In How the Gospel Brings Us All the Way Home, Dr. Derek W.H. Thomas explores Romans 8, which he calls “the best chapter in the Bible.” Dr. Thomas begins at Romans 8:1 with “the best news imaginable”—believers’ just and deserved condemnation before God has been taken away by Jesus Christ’s work on the cross. He then contrasts earthly minded and spiritually minded people, showing that only those who are spiritually minded know life.
“While Christians may believe that the gospel merely begins our Christian lives, Derek Thomas shows us convincingly that the gospel is the beginning, middle, and end of our lives—indeed, that it is status-shaping, holiness-motivating, and glory-providing. Moving through the grand biblical themes of Romans 8 that shape our understanding of who and whose we are, believers will see that our union with Jesus determines everything about us.”
—Dr. Sean Michael Lucas
Senior minister, First Presbyterian Church,
“The best books are those that instruct the mind, engage the imagination, and ignite the heart with love for God. Dr. Derek Thomas’ How the Gospel Brings Us All the Way Home does all three. With theological care, textual precision, and a pastor’s heart, Dr. Thomas holds Paul’s glorious meditation in Romans 8 to our eyes and helps us remember again just how great is the salvation Jesus won for His people.”
Senior pastor, ThirdAvenueBaptistChurch,
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This principle articulated by Calvin and the Reformed against Luther and the Roman Catholics was given sharp focus in the debates between the Puritans and Anglicans in late 16th and 17th Century England. It was given its classic and definitive statement in Reformed confessions formulated in the 17th century in Britain. It is stated in identical language at Chapter 21, Paragraph 1 in both the Westminster Confession and at Chapter 22, Paragraph 1 in the 1689 London Baptist Confession.
The light of nature shews that there is a God, who hath lordship and sovereignty over all; is just, good and doth good unto all; and is therefore to be feared, loved, praised, called upon, trusted in, and served, with all the heart and all the soul, and with all the might. But the acceptable way of worshipping the true God, is instituted by himself, and so limited by his own revealed will, that he may not be worshipped according to the imagination and devices of men, nor the suggestions of Satan, under any visible representations, or any other way not prescribed in the Holy Scriptures.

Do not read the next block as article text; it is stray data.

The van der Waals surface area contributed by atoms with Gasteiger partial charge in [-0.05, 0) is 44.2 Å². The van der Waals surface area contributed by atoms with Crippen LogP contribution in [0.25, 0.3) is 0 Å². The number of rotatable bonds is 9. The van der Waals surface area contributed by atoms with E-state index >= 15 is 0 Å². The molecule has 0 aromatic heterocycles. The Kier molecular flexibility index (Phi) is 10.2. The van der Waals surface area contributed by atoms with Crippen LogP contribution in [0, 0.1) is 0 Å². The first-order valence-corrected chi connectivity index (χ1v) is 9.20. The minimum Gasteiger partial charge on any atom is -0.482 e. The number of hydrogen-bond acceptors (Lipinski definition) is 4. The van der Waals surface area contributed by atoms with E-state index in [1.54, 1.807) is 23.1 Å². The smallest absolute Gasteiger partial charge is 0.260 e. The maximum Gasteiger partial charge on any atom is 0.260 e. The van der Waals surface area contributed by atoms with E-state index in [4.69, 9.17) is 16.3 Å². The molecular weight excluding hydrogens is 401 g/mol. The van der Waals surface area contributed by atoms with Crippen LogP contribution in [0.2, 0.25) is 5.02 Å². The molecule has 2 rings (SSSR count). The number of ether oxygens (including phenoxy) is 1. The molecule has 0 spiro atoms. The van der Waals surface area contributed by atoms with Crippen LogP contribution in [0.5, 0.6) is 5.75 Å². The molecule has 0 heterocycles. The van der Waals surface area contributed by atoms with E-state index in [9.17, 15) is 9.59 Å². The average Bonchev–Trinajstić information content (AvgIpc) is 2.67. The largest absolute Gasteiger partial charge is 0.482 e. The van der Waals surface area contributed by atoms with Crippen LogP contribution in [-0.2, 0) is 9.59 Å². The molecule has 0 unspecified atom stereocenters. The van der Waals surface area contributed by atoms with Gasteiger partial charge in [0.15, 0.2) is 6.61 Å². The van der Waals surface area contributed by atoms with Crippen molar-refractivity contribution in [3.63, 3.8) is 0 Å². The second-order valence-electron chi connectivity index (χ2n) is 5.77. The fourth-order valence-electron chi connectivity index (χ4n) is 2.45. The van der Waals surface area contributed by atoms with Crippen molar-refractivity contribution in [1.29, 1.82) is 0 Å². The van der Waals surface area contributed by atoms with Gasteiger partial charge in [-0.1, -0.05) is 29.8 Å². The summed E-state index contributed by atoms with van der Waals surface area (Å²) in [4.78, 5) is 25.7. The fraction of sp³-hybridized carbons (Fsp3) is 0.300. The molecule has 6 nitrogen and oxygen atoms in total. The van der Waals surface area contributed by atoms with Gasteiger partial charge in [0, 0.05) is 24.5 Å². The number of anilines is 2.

This Puritan statement may best be understood by contrasting it with the statement of the Church of England found in the 39 Articles. The Twentieth Article of the Church of England’s Thirty Nine Articles states: “The Church hath power to decree rites or ceremonies and authority in the controversies of the Faith. And yet it is not lawful for the Church to ordain anything contrary to God’s Word written.”1
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Now it seems to us that we should begin with the subject of health, for prevention is better than cure. O what a priceless boon is a sound body and good health: a boon which is denied to some from birth, and which few really appreciate till it be taken from them. It has long impressed the writer what a remarkable thing it is that any of us enjoy any health at all, seeing that we have six thousand years of sinful heredity behind us! It is due alone to the goodness and kindness of God that the great majority enter this world with more or less sound bodies and reach youth in the bloom of health. But sin and folly then take heavy toll and the constitutions of millions are wrecked before middle life is reached. Nor is it always brought about by wicked intemperance and dissipation. Often it is the outcome of ignorance, through failure to heed some of the most elementary laws of hygiene. Alas the majority of people will learn in no other school than that of hard and bitter experience and consequently most of them only discover how to live when the time comes for them to die. True we cannot put old heads on young shoulders, yet if the inexperienced are too proud to heed the counsels of the mature then they must reap the consequences.